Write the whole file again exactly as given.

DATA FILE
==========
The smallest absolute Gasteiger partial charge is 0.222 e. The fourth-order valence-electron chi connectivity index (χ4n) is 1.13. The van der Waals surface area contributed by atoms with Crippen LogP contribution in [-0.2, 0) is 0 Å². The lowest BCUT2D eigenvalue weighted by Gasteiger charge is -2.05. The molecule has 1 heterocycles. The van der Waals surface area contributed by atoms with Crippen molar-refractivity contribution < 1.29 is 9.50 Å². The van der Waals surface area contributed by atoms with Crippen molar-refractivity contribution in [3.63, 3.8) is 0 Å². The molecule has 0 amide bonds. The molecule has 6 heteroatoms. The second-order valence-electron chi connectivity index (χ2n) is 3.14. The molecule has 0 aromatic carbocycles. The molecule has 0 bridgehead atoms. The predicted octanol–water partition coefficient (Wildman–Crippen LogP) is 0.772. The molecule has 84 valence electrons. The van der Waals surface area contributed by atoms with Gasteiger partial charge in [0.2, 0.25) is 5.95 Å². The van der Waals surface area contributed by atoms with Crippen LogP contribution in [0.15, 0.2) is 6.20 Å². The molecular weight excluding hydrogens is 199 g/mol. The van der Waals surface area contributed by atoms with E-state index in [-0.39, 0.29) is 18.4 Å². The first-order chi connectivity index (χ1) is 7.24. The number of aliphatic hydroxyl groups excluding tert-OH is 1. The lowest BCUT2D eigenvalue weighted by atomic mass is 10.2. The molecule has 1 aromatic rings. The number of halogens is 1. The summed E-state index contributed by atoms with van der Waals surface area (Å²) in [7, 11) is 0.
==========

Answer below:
The smallest absolute Gasteiger partial charge is 0.222 e. The fourth-order valence-electron chi connectivity index (χ4n) is 1.13. The van der Waals surface area contributed by atoms with Crippen LogP contribution in [-0.2, 0) is 0 Å². The lowest BCUT2D eigenvalue weighted by Gasteiger charge is -2.05. The molecule has 1 heterocycles. The van der Waals surface area contributed by atoms with Crippen molar-refractivity contribution < 1.29 is 9.50 Å². The van der Waals surface area contributed by atoms with Crippen molar-refractivity contribution in [3.63, 3.8) is 0 Å². The molecule has 0 amide bonds. The molecule has 6 heteroatoms. The second-order valence-electron chi connectivity index (χ2n) is 3.14. The molecule has 0 aromatic carbocycles. The molecule has 0 bridgehead atoms. The predicted octanol–water partition coefficient (Wildman–Crippen LogP) is 0.772. The molecule has 84 valence electrons. The van der Waals surface area contributed by atoms with Gasteiger partial charge in [0.2, 0.25) is 5.95 Å². The van der Waals surface area contributed by atoms with Crippen LogP contribution in [0.15, 0.2) is 6.20 Å². The molecular weight excluding hydrogens is 199 g/mol. The van der Waals surface area contributed by atoms with E-state index in [-0.39, 0.29) is 18.4 Å². The first-order chi connectivity index (χ1) is 7.24. The number of aliphatic hydroxyl groups excluding tert-OH is 1. The lowest BCUT2D eigenvalue weighted by atomic mass is 10.2. The molecule has 1 aromatic rings. The number of halogens is 1. The summed E-state index contributed by atoms with van der Waals surface area (Å²) in [7, 11) is 0.